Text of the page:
Hard times beckon on a bitch of a course

Guy Hodgson assesses a demanding links venue with a whiff of scandal
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The Independent Online
There are some sports you would associate with Joan Collins but golf is not one of them. There is a link with the actress, however, and one that reveals itself at the US Open which starts today. The Bitch and the birdie are not as removed as might be imagined.

There is a high tone to the clubhouse at Shinnecock Hills, the venue of this week's tournament, a solid sobriety befitting its status on a course built by American high society, the Vanderbilts. Grey is the colour and respectability oozes from every pillar.

But this refined face masks a scandal which once titillated London, Paris and New York. The Shinnecock clubhouse has a past, a stain on its reputation put there by its architect, Stanford White and, curiously enough, preserved for posterity partly by Miss Collins.

Early in her career she appeared in a film, The Girl In The Red Velvet Swing, playing the true-life part of Evelyn Nesbitt, an actress seduced by White, whose abilities on the drawing board were matched by an appetite for young women. The attraction proved fatal, however, because five years later Nesbitt's jealous husband shot the architect three times through the head.

So much for Shinnecock's upright standing, and so much too for the US Open's image as a tournament where the one thing a golfer does not need in his bag is imagination. The archetypal course for America's premier tournament has narrow fairways, pernicious rough and provides little or no opportunity to be creative.

This time the character of the tournament will take a violent mood swing. Shinnecock, built on a narrow strip of land on the extreme eastern tip of Long Island, is a links course for a start, its landscape more akin to Muirfield and Turnberry than Oakmont, Pennsylvania, where the tournament was played last year.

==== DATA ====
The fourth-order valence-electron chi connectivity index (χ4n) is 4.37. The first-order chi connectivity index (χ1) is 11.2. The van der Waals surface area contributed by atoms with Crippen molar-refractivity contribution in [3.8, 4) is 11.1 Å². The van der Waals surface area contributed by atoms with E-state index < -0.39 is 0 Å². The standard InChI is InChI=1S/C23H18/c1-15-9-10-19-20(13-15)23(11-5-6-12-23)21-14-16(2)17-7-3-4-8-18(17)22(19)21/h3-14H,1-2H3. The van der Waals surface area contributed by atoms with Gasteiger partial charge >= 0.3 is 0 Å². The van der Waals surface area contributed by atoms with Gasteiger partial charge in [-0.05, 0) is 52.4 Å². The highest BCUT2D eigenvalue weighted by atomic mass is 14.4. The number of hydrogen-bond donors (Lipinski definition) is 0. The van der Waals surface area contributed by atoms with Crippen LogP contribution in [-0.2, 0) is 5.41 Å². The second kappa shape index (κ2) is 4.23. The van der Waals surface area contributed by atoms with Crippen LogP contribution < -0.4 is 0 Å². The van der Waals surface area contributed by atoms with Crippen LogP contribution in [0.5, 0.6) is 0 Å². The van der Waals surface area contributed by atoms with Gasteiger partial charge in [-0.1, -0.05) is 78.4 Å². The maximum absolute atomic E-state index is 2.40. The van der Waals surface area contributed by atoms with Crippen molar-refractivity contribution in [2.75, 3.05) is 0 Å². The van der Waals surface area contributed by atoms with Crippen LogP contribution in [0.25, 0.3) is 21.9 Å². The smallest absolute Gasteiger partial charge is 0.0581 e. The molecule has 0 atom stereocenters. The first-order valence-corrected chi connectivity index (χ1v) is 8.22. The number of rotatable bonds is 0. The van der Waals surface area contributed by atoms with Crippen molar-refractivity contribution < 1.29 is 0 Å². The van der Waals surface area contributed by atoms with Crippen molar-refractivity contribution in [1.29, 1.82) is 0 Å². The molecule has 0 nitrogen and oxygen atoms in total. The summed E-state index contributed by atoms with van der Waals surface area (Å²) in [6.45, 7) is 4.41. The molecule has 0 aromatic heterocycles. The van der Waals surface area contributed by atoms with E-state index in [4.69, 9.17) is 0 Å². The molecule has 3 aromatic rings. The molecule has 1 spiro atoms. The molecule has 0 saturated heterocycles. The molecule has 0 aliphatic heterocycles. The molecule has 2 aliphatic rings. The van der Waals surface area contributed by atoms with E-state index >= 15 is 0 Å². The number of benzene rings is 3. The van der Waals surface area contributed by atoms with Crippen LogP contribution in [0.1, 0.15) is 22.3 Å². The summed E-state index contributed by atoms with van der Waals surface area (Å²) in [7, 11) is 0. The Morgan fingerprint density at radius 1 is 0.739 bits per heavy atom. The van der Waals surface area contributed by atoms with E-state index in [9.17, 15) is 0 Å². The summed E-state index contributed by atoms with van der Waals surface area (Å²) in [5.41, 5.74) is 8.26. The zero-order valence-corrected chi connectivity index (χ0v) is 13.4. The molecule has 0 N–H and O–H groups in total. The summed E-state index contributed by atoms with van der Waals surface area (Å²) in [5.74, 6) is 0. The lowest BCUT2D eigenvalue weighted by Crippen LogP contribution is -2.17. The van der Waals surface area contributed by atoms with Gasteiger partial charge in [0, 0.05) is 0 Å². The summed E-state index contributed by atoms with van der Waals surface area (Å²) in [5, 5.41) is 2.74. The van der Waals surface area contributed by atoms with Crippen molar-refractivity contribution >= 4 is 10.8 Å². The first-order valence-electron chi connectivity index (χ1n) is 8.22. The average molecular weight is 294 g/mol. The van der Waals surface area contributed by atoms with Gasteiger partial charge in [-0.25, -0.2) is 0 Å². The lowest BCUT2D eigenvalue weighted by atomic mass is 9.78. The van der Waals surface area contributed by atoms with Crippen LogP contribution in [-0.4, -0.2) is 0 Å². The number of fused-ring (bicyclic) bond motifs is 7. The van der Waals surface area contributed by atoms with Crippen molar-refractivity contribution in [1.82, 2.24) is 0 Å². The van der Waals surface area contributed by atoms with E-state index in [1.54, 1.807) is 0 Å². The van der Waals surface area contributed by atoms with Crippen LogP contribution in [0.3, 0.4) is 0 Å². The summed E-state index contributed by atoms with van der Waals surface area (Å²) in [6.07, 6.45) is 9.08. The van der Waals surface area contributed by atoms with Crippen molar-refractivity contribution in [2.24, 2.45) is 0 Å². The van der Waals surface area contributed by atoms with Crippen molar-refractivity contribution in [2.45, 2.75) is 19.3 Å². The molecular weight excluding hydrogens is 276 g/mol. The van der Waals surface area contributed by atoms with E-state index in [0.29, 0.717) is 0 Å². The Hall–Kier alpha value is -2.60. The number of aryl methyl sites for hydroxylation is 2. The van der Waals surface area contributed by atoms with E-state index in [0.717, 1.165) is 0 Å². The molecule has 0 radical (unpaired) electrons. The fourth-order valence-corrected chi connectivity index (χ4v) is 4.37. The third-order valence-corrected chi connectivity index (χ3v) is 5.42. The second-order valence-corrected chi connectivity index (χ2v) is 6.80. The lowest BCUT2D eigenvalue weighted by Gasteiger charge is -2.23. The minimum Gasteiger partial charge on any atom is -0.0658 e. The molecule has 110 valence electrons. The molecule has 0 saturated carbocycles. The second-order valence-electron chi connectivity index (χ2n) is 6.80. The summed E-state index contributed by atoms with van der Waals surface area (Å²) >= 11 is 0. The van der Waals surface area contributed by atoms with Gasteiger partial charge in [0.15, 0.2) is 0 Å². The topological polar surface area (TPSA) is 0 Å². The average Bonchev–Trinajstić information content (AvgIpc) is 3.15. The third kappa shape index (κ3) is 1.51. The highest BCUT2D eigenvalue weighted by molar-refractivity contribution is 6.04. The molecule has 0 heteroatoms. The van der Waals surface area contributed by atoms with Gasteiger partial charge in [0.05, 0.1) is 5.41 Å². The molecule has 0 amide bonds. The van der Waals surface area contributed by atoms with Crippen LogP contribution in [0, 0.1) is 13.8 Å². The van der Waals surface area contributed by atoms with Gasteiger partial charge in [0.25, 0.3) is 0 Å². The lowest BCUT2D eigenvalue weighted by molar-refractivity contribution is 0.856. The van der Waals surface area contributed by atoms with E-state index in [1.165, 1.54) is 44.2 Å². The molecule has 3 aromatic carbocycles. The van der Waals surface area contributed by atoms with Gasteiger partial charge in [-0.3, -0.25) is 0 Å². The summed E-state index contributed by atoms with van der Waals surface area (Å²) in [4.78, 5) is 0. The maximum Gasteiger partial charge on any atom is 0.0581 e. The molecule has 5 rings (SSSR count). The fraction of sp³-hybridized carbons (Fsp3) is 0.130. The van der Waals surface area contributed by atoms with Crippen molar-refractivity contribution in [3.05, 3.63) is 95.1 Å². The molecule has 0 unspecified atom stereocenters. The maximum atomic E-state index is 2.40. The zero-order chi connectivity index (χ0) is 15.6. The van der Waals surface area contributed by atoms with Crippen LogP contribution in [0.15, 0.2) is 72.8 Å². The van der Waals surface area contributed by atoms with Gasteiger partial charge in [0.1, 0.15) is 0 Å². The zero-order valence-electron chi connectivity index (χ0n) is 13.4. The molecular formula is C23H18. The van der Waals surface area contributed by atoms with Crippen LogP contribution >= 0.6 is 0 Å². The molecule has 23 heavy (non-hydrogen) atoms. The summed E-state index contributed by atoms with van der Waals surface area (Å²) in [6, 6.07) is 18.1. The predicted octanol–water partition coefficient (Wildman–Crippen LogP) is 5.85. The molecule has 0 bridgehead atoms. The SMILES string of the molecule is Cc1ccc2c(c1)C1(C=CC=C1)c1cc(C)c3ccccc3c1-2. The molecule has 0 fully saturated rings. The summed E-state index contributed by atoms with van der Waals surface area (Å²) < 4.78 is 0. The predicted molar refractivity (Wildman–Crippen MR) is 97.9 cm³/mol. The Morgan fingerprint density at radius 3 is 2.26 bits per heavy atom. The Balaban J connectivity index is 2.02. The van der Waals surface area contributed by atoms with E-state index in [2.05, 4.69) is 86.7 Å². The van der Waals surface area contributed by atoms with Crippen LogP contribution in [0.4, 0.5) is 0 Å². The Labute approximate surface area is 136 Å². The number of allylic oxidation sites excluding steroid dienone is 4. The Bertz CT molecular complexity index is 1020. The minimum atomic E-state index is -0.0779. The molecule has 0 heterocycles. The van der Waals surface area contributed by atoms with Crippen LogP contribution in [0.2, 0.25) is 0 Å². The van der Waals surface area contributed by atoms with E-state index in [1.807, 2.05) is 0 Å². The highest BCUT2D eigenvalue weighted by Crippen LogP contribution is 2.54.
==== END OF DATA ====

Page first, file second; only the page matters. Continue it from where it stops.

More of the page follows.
Named after the Indian tribe that still has its reservation little more than a mile away, the course has virtually no trees and the problems it poses for golfers live and die with the wind.

On a still day it is a benign lay-out from which the likes of Seve Ballesteros would expect to shoot the flags out, but those days come around with only a little more regularity than Christmas. Normally the wind crashes in from over the ocean at around 25 to 30 knots.

At 6,944 yards and a par of 70 it is not back-breaking by modern standards, and its fairways - 28 to 35 yards - are wider than most USGA officials can remember. But when the wind is really spiteful, making regulation can be the height of a player's ambition.

In 1986, the last time the US Open was played here, not a single player broke par on a particularly savage first day after, which Jim Murray in the Los Angeles Times wrote: "This was like climbing Everest after a lifetime of taking elevators."

Nevertheless, Shinnecock is regarded with affection by its victims. Ernie Els, the defending champion, regards the course as one of the best he has played on. "Oakmont was target golf," he said. "You had to bring the ball down soft on to the greens and there was no wind to talk about. This year will be very different. It is very close to Scottish links type of golf and you get to play different shots. You have to run some in and hook and cut, too."

In short, Shinnecock can be bitch to play around with. Joan Collins knows a thing or two about that too.